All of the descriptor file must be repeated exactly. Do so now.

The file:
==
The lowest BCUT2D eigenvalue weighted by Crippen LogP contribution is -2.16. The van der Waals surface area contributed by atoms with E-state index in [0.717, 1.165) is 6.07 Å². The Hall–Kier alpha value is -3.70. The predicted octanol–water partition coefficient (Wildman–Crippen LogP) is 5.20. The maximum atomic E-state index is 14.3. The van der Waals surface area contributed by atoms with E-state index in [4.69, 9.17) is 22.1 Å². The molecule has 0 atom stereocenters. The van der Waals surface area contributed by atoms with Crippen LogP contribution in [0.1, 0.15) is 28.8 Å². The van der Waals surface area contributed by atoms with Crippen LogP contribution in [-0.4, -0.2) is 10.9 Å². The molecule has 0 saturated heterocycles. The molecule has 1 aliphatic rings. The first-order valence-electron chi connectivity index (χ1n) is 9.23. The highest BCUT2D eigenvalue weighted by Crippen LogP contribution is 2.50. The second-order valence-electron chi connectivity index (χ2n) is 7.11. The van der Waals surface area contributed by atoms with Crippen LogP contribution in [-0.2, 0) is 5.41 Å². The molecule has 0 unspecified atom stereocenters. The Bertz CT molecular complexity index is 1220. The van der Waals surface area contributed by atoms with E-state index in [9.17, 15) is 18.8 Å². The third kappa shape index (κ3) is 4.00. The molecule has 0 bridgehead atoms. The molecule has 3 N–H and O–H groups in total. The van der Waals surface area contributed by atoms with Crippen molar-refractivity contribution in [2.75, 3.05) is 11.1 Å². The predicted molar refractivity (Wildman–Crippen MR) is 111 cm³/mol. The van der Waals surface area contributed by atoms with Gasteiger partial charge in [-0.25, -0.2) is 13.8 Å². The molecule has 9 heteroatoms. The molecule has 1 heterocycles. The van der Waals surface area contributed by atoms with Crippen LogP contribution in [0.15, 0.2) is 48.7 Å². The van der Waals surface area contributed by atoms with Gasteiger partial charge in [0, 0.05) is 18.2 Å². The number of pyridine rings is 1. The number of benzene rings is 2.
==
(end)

The lowest BCUT2D eigenvalue weighted by Crippen LogP contribution is -2.16. The van der Waals surface area contributed by atoms with E-state index in [0.717, 1.165) is 6.07 Å². The Hall–Kier alpha value is -3.70. The predicted octanol–water partition coefficient (Wildman–Crippen LogP) is 5.20. The maximum atomic E-state index is 14.3. The van der Waals surface area contributed by atoms with E-state index in [4.69, 9.17) is 22.1 Å². The molecule has 0 atom stereocenters. The van der Waals surface area contributed by atoms with Crippen LogP contribution in [0.1, 0.15) is 28.8 Å². The van der Waals surface area contributed by atoms with Crippen LogP contribution in [-0.4, -0.2) is 10.9 Å². The molecule has 0 saturated heterocycles. The molecule has 1 aliphatic rings. The first-order valence-electron chi connectivity index (χ1n) is 9.23. The highest BCUT2D eigenvalue weighted by Crippen LogP contribution is 2.50. The second-order valence-electron chi connectivity index (χ2n) is 7.11. The van der Waals surface area contributed by atoms with Crippen LogP contribution in [-0.2, 0) is 5.41 Å². The molecule has 0 unspecified atom stereocenters. The Bertz CT molecular complexity index is 1220. The van der Waals surface area contributed by atoms with E-state index in [9.17, 15) is 18.8 Å². The third kappa shape index (κ3) is 4.00. The molecule has 0 bridgehead atoms. The molecule has 3 N–H and O–H groups in total. The van der Waals surface area contributed by atoms with Crippen molar-refractivity contribution in [2.75, 3.05) is 11.1 Å². The predicted molar refractivity (Wildman–Crippen MR) is 111 cm³/mol. The van der Waals surface area contributed by atoms with Gasteiger partial charge in [-0.25, -0.2) is 13.8 Å². The molecule has 9 heteroatoms. The molecule has 1 heterocycles. The van der Waals surface area contributed by atoms with Crippen LogP contribution in [0.15, 0.2) is 48.7 Å². The van der Waals surface area contributed by atoms with Gasteiger partial charge in [0, 0.05) is 18.2 Å². The number of pyridine rings is 1. The number of benzene rings is 2.